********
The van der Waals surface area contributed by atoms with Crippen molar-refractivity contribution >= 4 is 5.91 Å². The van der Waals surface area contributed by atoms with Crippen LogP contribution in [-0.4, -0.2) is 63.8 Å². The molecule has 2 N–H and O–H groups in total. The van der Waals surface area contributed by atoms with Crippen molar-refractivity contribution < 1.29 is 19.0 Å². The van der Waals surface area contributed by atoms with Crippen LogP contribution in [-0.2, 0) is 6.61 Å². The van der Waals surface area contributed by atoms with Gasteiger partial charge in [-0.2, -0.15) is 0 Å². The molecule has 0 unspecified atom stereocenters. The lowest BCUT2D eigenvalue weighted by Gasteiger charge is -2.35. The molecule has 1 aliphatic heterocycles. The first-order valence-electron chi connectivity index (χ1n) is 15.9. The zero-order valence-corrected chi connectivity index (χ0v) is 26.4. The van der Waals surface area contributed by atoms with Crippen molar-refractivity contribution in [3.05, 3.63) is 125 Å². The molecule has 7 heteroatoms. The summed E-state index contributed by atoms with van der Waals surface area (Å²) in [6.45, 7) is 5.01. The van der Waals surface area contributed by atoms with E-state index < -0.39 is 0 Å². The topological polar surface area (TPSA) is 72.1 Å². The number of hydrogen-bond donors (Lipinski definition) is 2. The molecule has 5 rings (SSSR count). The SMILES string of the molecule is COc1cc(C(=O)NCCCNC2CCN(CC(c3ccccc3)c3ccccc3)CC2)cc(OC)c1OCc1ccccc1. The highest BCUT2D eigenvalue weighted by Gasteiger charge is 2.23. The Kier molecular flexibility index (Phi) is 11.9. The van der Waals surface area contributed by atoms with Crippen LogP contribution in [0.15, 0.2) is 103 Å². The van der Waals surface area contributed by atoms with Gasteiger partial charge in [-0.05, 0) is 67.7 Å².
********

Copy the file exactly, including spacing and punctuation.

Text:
The van der Waals surface area contributed by atoms with Crippen molar-refractivity contribution >= 4 is 5.91 Å². The van der Waals surface area contributed by atoms with Crippen LogP contribution in [-0.4, -0.2) is 63.8 Å². The molecule has 2 N–H and O–H groups in total. The van der Waals surface area contributed by atoms with Crippen molar-refractivity contribution < 1.29 is 19.0 Å². The van der Waals surface area contributed by atoms with Crippen LogP contribution in [-0.2, 0) is 6.61 Å². The van der Waals surface area contributed by atoms with Gasteiger partial charge in [-0.2, -0.15) is 0 Å². The molecule has 0 unspecified atom stereocenters. The lowest BCUT2D eigenvalue weighted by Gasteiger charge is -2.35. The molecule has 1 aliphatic heterocycles. The first-order valence-electron chi connectivity index (χ1n) is 15.9. The zero-order valence-corrected chi connectivity index (χ0v) is 26.4. The van der Waals surface area contributed by atoms with Crippen molar-refractivity contribution in [3.05, 3.63) is 125 Å². The molecule has 7 heteroatoms. The summed E-state index contributed by atoms with van der Waals surface area (Å²) in [6.45, 7) is 5.01. The van der Waals surface area contributed by atoms with E-state index < -0.39 is 0 Å². The topological polar surface area (TPSA) is 72.1 Å². The number of hydrogen-bond donors (Lipinski definition) is 2. The molecule has 5 rings (SSSR count). The SMILES string of the molecule is COc1cc(C(=O)NCCCNC2CCN(CC(c3ccccc3)c3ccccc3)CC2)cc(OC)c1OCc1ccccc1. The highest BCUT2D eigenvalue weighted by Gasteiger charge is 2.23. The Kier molecular flexibility index (Phi) is 11.9. The van der Waals surface area contributed by atoms with Crippen LogP contribution in [0.15, 0.2) is 103 Å². The van der Waals surface area contributed by atoms with Gasteiger partial charge in [-0.05, 0) is 67.7 Å².